Predicting the successful resolution of obstructive sleep apnoea following weight-loss surgery

Project: Research

Project Description

Obstructive sleep apnoea (OSA) is a common disorder, present in at least 11% of adult men and 3% of adult women and is an independent risk factor for
cardiovascular morbidity and mortality, making OSA a major health concern. Importantly obesity, which is the strongest risk factor for OSA, is a growing
epidemic and is one the western world’s leading health care concerns. However, the exact mechanisms by which obesity increases the risk of OSA are poorly
understood. Current evidence suggests that the pathogenesis of OSA is due to the interactions of several physiological traits including 1) a poor upper airway
anatomy evidenced by a highly collapsible airway, 2) the inability of the upper airway muscles to activate and reopen the airway during sleep, 3) a low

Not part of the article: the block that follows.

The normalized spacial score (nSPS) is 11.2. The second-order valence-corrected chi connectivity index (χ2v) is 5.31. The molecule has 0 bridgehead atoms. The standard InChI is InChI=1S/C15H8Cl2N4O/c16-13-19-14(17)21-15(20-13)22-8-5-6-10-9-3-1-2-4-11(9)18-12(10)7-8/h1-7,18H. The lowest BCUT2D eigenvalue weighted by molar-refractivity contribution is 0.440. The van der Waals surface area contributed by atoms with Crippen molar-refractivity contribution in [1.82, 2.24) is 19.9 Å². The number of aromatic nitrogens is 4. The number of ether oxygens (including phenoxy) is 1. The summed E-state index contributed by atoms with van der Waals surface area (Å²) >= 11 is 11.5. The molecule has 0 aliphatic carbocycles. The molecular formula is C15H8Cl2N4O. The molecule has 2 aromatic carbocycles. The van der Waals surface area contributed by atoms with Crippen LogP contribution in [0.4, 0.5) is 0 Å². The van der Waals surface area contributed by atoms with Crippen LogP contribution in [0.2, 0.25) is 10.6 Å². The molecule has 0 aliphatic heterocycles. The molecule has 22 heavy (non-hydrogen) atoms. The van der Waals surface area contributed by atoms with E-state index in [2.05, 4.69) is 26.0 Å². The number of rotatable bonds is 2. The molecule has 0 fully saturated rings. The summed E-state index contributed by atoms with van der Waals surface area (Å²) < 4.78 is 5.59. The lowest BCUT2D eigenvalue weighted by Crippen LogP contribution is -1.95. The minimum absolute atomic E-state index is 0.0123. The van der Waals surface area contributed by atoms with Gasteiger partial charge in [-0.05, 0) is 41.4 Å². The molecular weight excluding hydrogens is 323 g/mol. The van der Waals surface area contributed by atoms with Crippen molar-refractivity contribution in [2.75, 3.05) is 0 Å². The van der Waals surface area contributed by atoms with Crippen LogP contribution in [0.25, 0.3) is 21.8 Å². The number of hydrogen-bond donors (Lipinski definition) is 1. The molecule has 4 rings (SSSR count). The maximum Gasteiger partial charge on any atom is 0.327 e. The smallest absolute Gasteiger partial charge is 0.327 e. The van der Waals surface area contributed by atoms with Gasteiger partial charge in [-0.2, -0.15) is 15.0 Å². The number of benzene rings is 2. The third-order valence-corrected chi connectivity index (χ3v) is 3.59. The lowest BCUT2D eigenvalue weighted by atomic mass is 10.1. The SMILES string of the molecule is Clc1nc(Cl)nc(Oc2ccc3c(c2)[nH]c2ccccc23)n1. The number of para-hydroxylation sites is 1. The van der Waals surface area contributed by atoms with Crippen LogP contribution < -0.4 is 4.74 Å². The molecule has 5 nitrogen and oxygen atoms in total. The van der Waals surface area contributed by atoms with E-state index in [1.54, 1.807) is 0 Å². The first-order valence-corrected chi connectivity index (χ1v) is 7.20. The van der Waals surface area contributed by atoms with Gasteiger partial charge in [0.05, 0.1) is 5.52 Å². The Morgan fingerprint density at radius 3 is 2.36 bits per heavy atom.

respiratory arousal threshold from sleep and 4) an unstable ventilatory control system. The only data available suggest that obesity increases the collapsibility
of the upper airway. However, we do not know how obesity alters these traits (in the same individual) and whether it involves predominantly one or several of
the mechanistic pathways. Therefore, this study aims to examine the effect that obesity has on each of the mechanisms. Using well-established physiological
techniques, we will measure the traits both before and after weight loss surgery in a group of obese OSA patients. Additionally, using all the variables
measured in this study, we aim to be able to predict the important factors involved in the successful resolution of OSA following weight loss. Understanding the important factor(s) involved linking obesity with OSA is crucial for developing more effective interventions and treatment strategies.
Short titleHow does obesity cause sleep apnoea?
StatusActive
Effective start/end date1/01/1831/12/21

Funding

  • National Health & Medical Research Council (NHMRC): AUD719,215.00